One of the minor irritations in running my roleplaying campaign is that I can’t blog about a lot of it. Blogging about the things I find most interesting would give away too much to the players, who must perforce toil in ignorance. I’ll probably post some of the “encyclopedia entries” I’m working on for the world, but that’s much less dynamic than what arises out of game interactions.
I did recently come up with some ideas for opening game sessions that I think are worth sharing, however.
I now have an explicit intro to the game, a little ritual that clearly marks the beginning of gaming proper. I’ve used music for this purpose in the (distant) past, but while that’s not a bad approach, I think this one is better.
The first part is an exercise I found in Keith Johnstone’s Impro. It consists of holding up objects and having the players call words out in response. The words can be anything—except what the object is. So I hold up a book and someone says “snake”, for example. (At one point I held up my driver license and Micah said “character sheet”, which we both realized was too close to the object, so he had to come up with something else.)
We do that for a while, and then I have each player introduce themselves and say something about themselves speaking in character, in the first person. The first time it was a quick self-description, and the second time it was a quick self-description followed by a quick take on what they were doing right then. I think it’s worked well both times, and I’ve now made it a little more ambitious, in that at the end of each session I’m assigning “homework”, having them come up with about a paragraph each that they’ll use for part of that intro—so the intro from now on will be introducing themselves, with a very brief self-description, followed by the “homework”.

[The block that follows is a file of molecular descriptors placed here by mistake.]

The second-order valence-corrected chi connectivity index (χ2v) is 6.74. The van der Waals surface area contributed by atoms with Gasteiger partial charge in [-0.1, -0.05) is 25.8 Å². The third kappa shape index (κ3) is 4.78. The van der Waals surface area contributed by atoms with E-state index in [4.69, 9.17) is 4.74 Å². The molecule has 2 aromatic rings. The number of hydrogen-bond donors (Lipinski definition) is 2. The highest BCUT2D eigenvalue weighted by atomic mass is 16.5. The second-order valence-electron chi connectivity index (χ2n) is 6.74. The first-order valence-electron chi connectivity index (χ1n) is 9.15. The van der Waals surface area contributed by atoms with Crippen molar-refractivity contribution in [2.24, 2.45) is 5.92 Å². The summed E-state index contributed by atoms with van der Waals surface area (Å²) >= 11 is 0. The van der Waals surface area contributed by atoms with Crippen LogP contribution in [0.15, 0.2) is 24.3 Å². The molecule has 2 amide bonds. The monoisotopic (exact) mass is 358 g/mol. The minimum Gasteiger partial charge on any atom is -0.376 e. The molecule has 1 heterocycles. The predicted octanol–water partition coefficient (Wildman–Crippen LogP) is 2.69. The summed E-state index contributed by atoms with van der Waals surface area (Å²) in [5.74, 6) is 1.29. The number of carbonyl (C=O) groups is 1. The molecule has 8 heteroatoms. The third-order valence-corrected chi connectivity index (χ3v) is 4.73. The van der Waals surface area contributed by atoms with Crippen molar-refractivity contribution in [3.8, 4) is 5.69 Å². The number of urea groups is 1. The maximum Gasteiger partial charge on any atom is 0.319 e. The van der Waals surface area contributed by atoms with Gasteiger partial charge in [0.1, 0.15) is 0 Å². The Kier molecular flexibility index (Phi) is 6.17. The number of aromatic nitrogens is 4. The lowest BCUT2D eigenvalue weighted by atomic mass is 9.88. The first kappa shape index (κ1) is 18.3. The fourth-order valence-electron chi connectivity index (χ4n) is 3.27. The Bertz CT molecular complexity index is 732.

These are the pieces I’ve planned for them to do so far:
- A description of something about where they grew up.
- Their most treasured possession, and some details about it.
- A description of the first time they were in a real fight.
- Their take on something significant they’ve learned in the campaign so far.
While I haven’t tried the more involved intros yet, the original version worked well, and I think the new one will also. It pushes the players to identify with their characters explicitly, which should help the game, and it also pushes them to consider how their characters see themselves—which is already prompting some questions about how their self-image fits in with what they’re actually doing. The additional information they’re being asked to come up with about their backgrounds and personalities should be small enough so as to be not that hard, while still prompting increased consideration of their histories and of their place in the setting, which all sounds good to me.